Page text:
Another way of putting all this is to say that many members of the Muslim Brotherhood in Syria will be both fighting Iraq's (Shia) League of the Righteous as well as joining - or at least allying with - ISIS.


2) ".... as the recently deceased Fouad Ajami asserted, those are the lands of 'I against my brother; my brother and I against our cousin; and my cousin, my brother, and I against the stranger'."


Yes, that's right. There are indeed many examples of Sunni and Shia coordinating or allying together.... but only when it helps the war against kuffar.


For example, Shia Iran has funded Sunni Hamas in Gaza. And you often get much all-Muslims-unite talk when it's aimed, again, against kuffar. Thus some Muslim Brotherhood, for example, have said that all the divisions in the Islamic world are because of Western "divide and rule" strategies. Yet, in Egypt, Pakistan, etc. that very same Muslim Brotherhood has come out with anti-Shia propaganda which would make ISIS blush.


Similarly with the Shia media-Muslim Mehdi Hasan in the UK. He's always downplaying the Shia-Sunni divide when it comes to fighting "Western capitalism"; yet he's on video slagging off Sunnis, Sunni Pakistan, Sunni Saudi Arabia, etc. These criticism had nothing to do with Sunnis (such as the Saudis and Pakistanis) being in cahoots with the West. His criticisms were purely theological.


3) "It's a complex situation---and it's one that really at its root was instigated by Vladimir Putin...turning who would normally be allies of the West into mortal enemies."


Are you referring to Putin's (or Russia's) support of Shia states and Shia forces? That is, if the US had supported Iran and Assad's Syria, then Putin wouldn't have stepped into the fold?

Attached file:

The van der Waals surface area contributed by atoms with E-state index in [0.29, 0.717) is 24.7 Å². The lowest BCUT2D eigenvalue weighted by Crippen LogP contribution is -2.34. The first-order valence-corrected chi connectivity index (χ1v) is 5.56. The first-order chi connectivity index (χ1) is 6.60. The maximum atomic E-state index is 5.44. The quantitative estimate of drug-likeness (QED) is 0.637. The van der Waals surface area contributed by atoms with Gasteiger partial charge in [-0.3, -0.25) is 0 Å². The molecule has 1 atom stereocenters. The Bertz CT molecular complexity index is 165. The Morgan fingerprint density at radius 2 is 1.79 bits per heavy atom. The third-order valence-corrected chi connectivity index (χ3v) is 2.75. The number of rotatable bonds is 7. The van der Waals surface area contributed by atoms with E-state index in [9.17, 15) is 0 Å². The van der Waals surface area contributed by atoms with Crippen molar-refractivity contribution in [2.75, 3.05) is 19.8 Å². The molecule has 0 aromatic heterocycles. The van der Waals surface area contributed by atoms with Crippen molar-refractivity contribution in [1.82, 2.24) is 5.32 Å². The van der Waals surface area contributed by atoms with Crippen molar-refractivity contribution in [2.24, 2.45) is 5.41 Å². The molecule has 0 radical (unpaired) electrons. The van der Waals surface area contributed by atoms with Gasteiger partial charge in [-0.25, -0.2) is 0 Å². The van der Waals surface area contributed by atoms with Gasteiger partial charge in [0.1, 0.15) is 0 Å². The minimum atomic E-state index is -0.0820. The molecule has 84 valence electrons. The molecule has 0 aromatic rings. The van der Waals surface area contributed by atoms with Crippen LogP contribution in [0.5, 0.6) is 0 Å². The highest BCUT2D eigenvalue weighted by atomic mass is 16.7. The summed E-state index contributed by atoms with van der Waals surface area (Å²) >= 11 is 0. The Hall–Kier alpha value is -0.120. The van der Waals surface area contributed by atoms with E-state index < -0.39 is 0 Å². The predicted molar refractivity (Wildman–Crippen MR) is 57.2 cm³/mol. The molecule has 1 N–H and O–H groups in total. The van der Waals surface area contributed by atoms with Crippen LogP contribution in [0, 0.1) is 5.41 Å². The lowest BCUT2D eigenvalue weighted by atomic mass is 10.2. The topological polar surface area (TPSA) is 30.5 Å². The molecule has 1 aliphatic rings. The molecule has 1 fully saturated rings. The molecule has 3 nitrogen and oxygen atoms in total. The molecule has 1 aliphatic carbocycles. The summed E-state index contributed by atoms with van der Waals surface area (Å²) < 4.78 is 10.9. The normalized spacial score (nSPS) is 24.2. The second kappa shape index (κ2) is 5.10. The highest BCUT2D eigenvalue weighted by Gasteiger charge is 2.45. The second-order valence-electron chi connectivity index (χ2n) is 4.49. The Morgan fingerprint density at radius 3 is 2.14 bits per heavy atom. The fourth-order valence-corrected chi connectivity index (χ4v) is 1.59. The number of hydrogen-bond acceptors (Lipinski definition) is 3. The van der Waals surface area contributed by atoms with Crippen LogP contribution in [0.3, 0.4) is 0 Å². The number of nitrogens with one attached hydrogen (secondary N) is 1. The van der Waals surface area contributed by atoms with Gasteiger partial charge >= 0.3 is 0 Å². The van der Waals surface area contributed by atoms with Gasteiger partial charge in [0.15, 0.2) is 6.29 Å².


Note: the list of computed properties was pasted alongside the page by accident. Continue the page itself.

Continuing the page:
So I'm not sure what the argument is. That the US gov. should have supported Iran and Assad instead of the Sunni "rebels"?


Despite that, the US gov is supporting Shia in Iraq. Yes, it may come to pass that if it doesn't do what the Iraqi regime wants it to do ( that is, fund Shia militias and even bomb ISIS), then Russia will take its place instead. But why should that make a difference to Americans? I would prefer that Putin funded Shia militias and bombed ISIS than Americans. He can do the job for us if he wants. Still, will there be a Russian hegemony in Iraq after the possible destruction of ISIS? I've no idea really.


If the situation is "complex", as you say, then I don't think that too much emphasis can be placed on what Putin has or hasn't done. Yes, there are big powers involved; though there are also millions of Muslims involved who have their own take on things. No amount of money, oil and power (whether America's or Russia's) will change that.